When coming to work includes expenses such as travel and food, and time spent commuting rather than spending time doing something more productive and enjoyable, “flexibility becomes a real wellbeing choice,” he argues.
“I think it’s good that the remote option starts changing the dynamic. Now, you’re fitting work around your life, rather than fitting your life around work,” he adds.
On top of these three principles, Falk says there are a number of benefits a company can offer to its employees that fit specific situations such as particular care to aid those who have special needs.
Additionally, Zoom has a range of policies such as encouraging no internal meetings every Wednesday, so employees can spend time focusing on their own work and clients.
Other efforts include a group within Zoom that is literally dedicated to happiness, which creates events to encourage employees to come in and interact. “Not always drinks, but foosball competitions as well and other simple things that people want to do,” he says.
He claims these activities benefit the company as well “because they’re mingling, or coming into the office that afternoon because something is happening.”
Zoom offers 1000s of applications on the Zoom marketplace, including wellness apps, and this is something that firms using the service for their own internal communication can take advantage of.
Falk points out that these apps can integrate “into the heart of a Zoom call”, live for employees to use together, Falk explains.
Zoom’s apps include ‘Wellness Coach’ which offers employees desk-friendly workouts, stretching practices, mindfulness tools to help productivity and meditations that can be used as part of a meeting.
Nutrition and fitness service WW (formerly Weight Watchers) also has an app available on Zoom called ‘Wellness that Works’ which reminds employees to stay hydrated throughout the day, offers breathing techniques, healthy dinner inspiration and healthy snack ideas for those working from home.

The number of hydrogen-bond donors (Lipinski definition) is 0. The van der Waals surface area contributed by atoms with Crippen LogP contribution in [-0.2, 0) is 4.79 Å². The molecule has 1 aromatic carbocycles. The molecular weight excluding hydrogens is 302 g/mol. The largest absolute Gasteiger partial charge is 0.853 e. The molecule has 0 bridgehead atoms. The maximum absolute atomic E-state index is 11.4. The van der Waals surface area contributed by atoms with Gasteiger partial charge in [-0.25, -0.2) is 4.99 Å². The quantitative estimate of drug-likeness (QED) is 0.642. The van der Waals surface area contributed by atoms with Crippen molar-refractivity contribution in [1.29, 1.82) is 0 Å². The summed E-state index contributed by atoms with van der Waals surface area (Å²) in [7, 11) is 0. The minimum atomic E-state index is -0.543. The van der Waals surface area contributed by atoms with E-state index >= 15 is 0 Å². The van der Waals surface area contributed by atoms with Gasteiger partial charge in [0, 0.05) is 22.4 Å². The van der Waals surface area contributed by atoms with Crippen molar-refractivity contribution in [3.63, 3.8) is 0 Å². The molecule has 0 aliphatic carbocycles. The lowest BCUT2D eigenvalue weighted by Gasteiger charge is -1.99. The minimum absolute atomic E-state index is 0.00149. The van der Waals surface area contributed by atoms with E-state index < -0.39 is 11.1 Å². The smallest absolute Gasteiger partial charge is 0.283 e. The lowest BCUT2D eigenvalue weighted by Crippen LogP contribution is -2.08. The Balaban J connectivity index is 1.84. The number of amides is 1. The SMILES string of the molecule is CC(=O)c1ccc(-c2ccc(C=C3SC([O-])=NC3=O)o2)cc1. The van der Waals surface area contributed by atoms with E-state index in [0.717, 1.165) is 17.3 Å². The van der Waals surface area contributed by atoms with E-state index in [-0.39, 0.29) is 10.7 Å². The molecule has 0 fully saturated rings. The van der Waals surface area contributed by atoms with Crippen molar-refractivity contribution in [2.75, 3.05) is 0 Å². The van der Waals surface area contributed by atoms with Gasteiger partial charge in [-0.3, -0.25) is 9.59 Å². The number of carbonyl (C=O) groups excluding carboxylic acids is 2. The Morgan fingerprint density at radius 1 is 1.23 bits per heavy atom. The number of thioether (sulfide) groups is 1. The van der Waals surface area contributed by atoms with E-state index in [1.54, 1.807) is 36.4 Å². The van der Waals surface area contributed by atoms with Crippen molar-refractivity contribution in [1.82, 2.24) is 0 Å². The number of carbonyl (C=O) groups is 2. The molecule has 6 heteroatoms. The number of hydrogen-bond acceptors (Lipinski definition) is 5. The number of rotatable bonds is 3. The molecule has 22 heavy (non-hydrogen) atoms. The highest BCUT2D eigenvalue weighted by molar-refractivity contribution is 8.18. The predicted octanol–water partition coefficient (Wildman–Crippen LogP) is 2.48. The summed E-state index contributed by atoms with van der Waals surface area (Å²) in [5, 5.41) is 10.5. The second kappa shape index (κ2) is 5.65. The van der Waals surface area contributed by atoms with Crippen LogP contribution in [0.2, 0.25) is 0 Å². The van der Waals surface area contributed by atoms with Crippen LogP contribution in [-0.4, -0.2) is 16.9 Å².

There’s also an app called ‘Donations’ by donation app Pledge which allows employers to fundraise during virtual Zoom events.
Besides apps, Zoom has decisively given customers options to make their Zoom meetings less stressful and more enjoyable.
While the solution was built with keeping usability as stress-free as possible in terms of joining meetings seamlessly, there’s the option of hiding self-view during meetings.
Self-view can be a cause for quite an unnatural and uncomfortable conversation experience, “I’m not holding up a mirror when you’re sitting talking to someone. So it’s been taken away so you can just be natural,” explains Falk.
In terms of the future of work “The worm has turned”, Falk hails, and it’s changing for the better.
He predicts that, for the majority of organisations, flexible working will be the default option for those who don’t have to be located on site; and wellness will improve as people fit work around their lives.
The CIO Advisor adds that technology will remain at the heart of making hybrid working work and he is very excited about the next generation of video walls – something that Zoom has on its roadmap.
“I think I’d be reasonably happy to invest in a video wall that was always on, looking into an office, Falk explains. “Someone could walk up to my video wall and have a conversation, and you would feel like you’re there but you’re not.”
He concludes that the choice between remote and office “will start blending a little bit more, it will be much more seamless.”